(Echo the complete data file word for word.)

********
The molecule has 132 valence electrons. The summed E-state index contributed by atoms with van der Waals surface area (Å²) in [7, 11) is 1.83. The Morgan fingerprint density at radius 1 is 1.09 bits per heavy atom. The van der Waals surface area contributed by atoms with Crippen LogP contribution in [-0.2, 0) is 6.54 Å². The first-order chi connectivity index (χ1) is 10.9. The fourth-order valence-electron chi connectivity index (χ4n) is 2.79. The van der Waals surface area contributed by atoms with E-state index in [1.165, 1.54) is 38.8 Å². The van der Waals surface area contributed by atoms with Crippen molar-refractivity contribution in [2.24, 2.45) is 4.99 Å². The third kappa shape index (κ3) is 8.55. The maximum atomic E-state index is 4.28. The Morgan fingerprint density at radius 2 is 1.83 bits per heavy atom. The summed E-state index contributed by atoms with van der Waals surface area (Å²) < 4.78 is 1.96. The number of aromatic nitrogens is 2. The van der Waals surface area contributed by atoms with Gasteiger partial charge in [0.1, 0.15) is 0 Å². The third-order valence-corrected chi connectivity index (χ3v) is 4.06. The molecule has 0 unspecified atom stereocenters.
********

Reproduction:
The molecule has 132 valence electrons. The summed E-state index contributed by atoms with van der Waals surface area (Å²) in [7, 11) is 1.83. The Morgan fingerprint density at radius 1 is 1.09 bits per heavy atom. The van der Waals surface area contributed by atoms with Crippen LogP contribution in [-0.2, 0) is 6.54 Å². The first-order chi connectivity index (χ1) is 10.9. The fourth-order valence-electron chi connectivity index (χ4n) is 2.79. The van der Waals surface area contributed by atoms with E-state index in [1.165, 1.54) is 38.8 Å². The van der Waals surface area contributed by atoms with Crippen molar-refractivity contribution in [2.24, 2.45) is 4.99 Å². The third kappa shape index (κ3) is 8.55. The maximum atomic E-state index is 4.28. The Morgan fingerprint density at radius 2 is 1.83 bits per heavy atom. The summed E-state index contributed by atoms with van der Waals surface area (Å²) < 4.78 is 1.96. The number of aromatic nitrogens is 2. The van der Waals surface area contributed by atoms with Gasteiger partial charge in [0.1, 0.15) is 0 Å². The third-order valence-corrected chi connectivity index (χ3v) is 4.06. The molecule has 0 unspecified atom stereocenters.